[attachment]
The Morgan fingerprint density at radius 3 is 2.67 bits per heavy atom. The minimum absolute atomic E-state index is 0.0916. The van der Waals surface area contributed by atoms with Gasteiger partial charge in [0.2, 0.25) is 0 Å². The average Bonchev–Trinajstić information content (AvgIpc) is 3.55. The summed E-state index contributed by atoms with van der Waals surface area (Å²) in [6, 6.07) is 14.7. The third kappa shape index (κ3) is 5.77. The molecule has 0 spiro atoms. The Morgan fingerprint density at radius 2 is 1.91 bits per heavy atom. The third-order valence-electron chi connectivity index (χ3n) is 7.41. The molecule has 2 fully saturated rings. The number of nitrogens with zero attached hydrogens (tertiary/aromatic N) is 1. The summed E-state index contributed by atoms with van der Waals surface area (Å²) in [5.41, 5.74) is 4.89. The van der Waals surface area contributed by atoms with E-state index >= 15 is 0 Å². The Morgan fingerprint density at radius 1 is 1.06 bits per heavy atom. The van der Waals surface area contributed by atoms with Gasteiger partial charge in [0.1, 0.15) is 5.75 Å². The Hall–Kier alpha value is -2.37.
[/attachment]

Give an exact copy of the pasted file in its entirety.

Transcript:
The Morgan fingerprint density at radius 3 is 2.67 bits per heavy atom. The minimum absolute atomic E-state index is 0.0916. The van der Waals surface area contributed by atoms with Gasteiger partial charge in [0.2, 0.25) is 0 Å². The average Bonchev–Trinajstić information content (AvgIpc) is 3.55. The summed E-state index contributed by atoms with van der Waals surface area (Å²) in [6, 6.07) is 14.7. The third kappa shape index (κ3) is 5.77. The molecule has 0 spiro atoms. The Morgan fingerprint density at radius 2 is 1.91 bits per heavy atom. The third-order valence-electron chi connectivity index (χ3n) is 7.41. The molecule has 2 fully saturated rings. The number of nitrogens with zero attached hydrogens (tertiary/aromatic N) is 1. The summed E-state index contributed by atoms with van der Waals surface area (Å²) in [5.41, 5.74) is 4.89. The van der Waals surface area contributed by atoms with E-state index >= 15 is 0 Å². The Morgan fingerprint density at radius 1 is 1.06 bits per heavy atom. The van der Waals surface area contributed by atoms with Gasteiger partial charge in [0.1, 0.15) is 5.75 Å². The Hall–Kier alpha value is -2.37.